Then of course is the time that all our new members will need to get into gear and get their votes in – it will be really important for every single person who has joined to vote for our change to a charitable community benefit society – WHY? Because in law we need to have a minimum of 75% of the voting members voting for the resolution – so we need everyone to make sure that they vote and please do it at the very first opportunity – you will be able to send a proxy vote in but please take note that we can’t afford to have any mistakes on these papers – they must be clearly signed and that means by hand not by computer and back to the mill at the earliest opportunity.
I just pray, hope and believe that this is all going to happen and that it will happen very soon – it would be the best 60th birthday present I could be given – and that happens a week on Saturday, so you can see just how quickly I think all of this could take place.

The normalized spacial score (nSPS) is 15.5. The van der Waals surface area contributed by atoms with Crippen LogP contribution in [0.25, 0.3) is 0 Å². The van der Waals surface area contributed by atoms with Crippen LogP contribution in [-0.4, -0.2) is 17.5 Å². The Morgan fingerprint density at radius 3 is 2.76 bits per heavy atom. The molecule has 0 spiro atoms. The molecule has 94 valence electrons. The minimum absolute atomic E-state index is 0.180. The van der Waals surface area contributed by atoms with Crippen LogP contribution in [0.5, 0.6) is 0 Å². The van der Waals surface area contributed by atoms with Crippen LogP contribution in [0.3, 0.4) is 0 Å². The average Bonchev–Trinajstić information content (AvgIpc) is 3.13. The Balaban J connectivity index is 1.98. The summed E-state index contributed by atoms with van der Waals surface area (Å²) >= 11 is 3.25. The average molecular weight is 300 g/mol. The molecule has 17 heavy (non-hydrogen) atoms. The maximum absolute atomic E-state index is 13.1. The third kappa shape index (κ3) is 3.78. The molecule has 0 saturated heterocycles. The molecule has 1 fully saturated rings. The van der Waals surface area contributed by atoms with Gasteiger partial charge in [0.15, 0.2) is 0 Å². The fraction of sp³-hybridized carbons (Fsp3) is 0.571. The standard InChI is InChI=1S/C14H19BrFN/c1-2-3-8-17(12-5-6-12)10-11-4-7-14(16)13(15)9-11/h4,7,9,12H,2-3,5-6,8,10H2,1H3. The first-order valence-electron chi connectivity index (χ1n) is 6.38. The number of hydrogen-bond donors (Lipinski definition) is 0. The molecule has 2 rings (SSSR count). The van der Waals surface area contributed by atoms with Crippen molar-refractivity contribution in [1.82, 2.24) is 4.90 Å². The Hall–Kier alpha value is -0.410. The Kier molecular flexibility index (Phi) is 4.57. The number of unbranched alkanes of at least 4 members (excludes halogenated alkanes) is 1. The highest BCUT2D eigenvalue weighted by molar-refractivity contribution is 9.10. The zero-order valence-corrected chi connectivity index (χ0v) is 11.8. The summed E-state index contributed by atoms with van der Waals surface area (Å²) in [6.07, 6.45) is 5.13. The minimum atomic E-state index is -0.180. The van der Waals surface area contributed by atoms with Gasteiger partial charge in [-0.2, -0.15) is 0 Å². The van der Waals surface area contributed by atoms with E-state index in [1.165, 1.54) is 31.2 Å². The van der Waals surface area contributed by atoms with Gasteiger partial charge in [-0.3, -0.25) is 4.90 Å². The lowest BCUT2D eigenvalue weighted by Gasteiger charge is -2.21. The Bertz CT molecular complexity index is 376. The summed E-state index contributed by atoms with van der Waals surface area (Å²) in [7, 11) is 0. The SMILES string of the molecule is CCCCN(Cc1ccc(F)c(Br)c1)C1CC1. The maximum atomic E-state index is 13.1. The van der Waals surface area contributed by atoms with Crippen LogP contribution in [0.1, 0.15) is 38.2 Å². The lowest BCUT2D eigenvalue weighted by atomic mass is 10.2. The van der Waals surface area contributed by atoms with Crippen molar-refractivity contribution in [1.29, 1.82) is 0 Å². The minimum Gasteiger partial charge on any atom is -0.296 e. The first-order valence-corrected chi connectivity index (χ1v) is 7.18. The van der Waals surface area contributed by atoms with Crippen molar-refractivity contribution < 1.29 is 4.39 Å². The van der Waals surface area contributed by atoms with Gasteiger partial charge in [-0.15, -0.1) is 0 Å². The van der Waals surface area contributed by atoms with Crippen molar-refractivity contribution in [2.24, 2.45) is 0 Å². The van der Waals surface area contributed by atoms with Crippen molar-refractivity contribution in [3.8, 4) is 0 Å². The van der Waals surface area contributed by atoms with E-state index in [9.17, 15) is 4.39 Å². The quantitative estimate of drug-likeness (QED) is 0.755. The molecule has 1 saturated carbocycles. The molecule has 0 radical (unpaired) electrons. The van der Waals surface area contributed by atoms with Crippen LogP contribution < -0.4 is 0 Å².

Of course the trustees need to make sure that they do everything correctly and having taken relevant advice – so it might not happen as quickly as I would like it to but you can be sure that I’ll keep you updated with announcements on my @bareweaver Facebook page.
Once the vote has happened of course then we really have the biggest hurdle and that is finding people willing to buy those all-important shares – I’ll be raiding my piggy bank – well actually my Herdy bank to buy some shares unless enough people buy me shares to save it – coming to think of it – anyone wanting to buy me a 60th birthday present that isn’t whisky – Shares in Farfield could be just the job!
PLEASE CONTINUE TO SHARE THE UPDATES _ AND OF COURSE WATCH THIS PAGE or  Bare Weaver – Ethical HeArt FOR MORE….